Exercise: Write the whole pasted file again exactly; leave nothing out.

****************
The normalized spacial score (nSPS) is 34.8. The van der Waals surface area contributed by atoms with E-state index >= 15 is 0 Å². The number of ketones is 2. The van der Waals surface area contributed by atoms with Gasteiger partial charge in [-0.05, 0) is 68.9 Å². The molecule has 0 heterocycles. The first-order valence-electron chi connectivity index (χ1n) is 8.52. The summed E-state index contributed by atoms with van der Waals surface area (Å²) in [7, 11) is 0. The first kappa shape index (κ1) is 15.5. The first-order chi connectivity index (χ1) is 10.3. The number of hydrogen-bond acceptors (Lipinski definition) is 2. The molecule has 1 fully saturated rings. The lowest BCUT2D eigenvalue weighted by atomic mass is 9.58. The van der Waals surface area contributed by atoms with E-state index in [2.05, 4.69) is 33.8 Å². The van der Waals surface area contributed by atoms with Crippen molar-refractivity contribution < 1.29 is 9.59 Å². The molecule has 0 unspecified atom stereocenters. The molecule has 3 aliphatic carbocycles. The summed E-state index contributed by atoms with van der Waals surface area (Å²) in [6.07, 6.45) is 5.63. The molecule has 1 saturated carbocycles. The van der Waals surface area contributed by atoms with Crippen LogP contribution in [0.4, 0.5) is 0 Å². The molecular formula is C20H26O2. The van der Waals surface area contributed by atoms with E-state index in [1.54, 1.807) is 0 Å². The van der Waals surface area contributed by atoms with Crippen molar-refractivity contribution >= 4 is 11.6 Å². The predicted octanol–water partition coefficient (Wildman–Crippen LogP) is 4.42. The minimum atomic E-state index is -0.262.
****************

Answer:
The normalized spacial score (nSPS) is 34.8. The van der Waals surface area contributed by atoms with E-state index >= 15 is 0 Å². The number of ketones is 2. The van der Waals surface area contributed by atoms with Gasteiger partial charge in [-0.05, 0) is 68.9 Å². The molecule has 0 heterocycles. The first-order valence-electron chi connectivity index (χ1n) is 8.52. The summed E-state index contributed by atoms with van der Waals surface area (Å²) in [7, 11) is 0. The first kappa shape index (κ1) is 15.5. The first-order chi connectivity index (χ1) is 10.3. The number of hydrogen-bond acceptors (Lipinski definition) is 2. The molecule has 1 fully saturated rings. The lowest BCUT2D eigenvalue weighted by atomic mass is 9.58. The van der Waals surface area contributed by atoms with E-state index in [2.05, 4.69) is 33.8 Å². The van der Waals surface area contributed by atoms with Crippen molar-refractivity contribution < 1.29 is 9.59 Å². The molecule has 0 unspecified atom stereocenters. The molecule has 3 aliphatic carbocycles. The summed E-state index contributed by atoms with van der Waals surface area (Å²) in [6.07, 6.45) is 5.63. The molecule has 1 saturated carbocycles. The van der Waals surface area contributed by atoms with Crippen LogP contribution in [0.4, 0.5) is 0 Å². The molecular formula is C20H26O2. The van der Waals surface area contributed by atoms with E-state index in [1.54, 1.807) is 0 Å². The van der Waals surface area contributed by atoms with Crippen molar-refractivity contribution >= 4 is 11.6 Å². The predicted octanol–water partition coefficient (Wildman–Crippen LogP) is 4.42. The minimum atomic E-state index is -0.262.